Ingredients and Equipment
  • lemons (6)
  • sugar 3 cups
  • powdered sugar 2/3 cups
  • all-purpose flour 2 and 1/2 cup
  • Salt 1/2 tsp
  • melted unsalted butter 12 tbsn
  • eggs (8)
  • Baking pan
  • Parchment paper

Making the Short Bread Crust!

Step 1: Prepare dry ingredients

Preheat your oven to 350 degrees Fahrenheit. In a large mixing bowl, whisk together 2 and 1/2 cups of all-purpose flower, 2/3 cup of powdered sugar, and 1/2 tsp of salt.

Step 2: Mix in melted butter

Add 12 tbsn of melted butter to your dry ingredients. I used my standing mixer with a paddle attachment, but you can use a hand mixer or you can mix it by hand. This will create a crumble. Don’t freak out if it doesn’t seem like a traditional batter, it is supposed to be thick and crumbly!

Step 3: Press the batter/crumble

Line your baking dish with parchment paper. Make sure that your parchment paper hangs over the side of your dish so that you can use it to remove your bars in the end. Pour the crumble into the baking dish and use your hands to press it down into the dish covering the whole bottom. The mixer should come together creating a crust. Once the entire bottom is evenly covered, place the pan in the oven to bake at 350 degrees Fahrenheit for 20 minutes or until slightly golden brown.

Make sure your hands are extra clean!

Making the Filling

While your crust is in the oven, prepare your filling. You want to pour your filling on the crust while the crust is still warm, so use your time wisely!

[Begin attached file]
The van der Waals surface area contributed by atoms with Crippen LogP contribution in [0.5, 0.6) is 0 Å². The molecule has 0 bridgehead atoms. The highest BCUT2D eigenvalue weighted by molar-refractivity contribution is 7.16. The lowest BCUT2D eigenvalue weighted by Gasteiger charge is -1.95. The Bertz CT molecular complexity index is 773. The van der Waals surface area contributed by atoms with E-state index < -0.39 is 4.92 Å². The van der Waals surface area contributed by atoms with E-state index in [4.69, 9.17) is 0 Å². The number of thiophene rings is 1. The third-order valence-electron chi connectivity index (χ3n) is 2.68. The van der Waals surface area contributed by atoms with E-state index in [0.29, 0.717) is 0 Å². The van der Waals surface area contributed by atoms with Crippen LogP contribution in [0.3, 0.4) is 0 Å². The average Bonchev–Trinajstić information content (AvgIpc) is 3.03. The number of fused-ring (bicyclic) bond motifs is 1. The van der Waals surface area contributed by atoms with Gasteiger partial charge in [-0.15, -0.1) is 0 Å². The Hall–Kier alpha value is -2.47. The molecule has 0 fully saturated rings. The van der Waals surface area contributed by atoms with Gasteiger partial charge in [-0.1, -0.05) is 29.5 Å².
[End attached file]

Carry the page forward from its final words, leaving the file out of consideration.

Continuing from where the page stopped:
Step 1: Juice your Lemons

You will need one full cup of lemon juice. How many lemons you need will vary, but I used 6 lemons to get my cup. If you would like to use pre-squeezed lemon juice, you can, but you will not get the same strong lemon flavor!

Step 2: Combine and Ingredients

In a large mixing bowl, whisk together 3 cups of sugar, 8 whole eggs, and 1 cup of lemon juice. I used a hand whisk, but you can use a mixer if you would like. Its super easy to mix, just whisk until everything is combined.

Pour, Bake, and Chill

The last thing to do is to pour the filling mixture into the baking dish over the crust, and pop it back into the oven. Bake your lemons bars oat 350 degrees Fahrenheit for 24-26 minutes. Make sure you rotate your bars halfway through to ensure even cooking. The middle will still be a little jiggly! Once it is done cooking, let it cool to room temp, and then put it in the fridge to chill for about an hour. I like to top mine with powdered sugar before serving!

Thank You!

I really enjoyed making and sharing these beautiful lemon bars! Let me know if you try the recipe, and remember to make everydaylicious!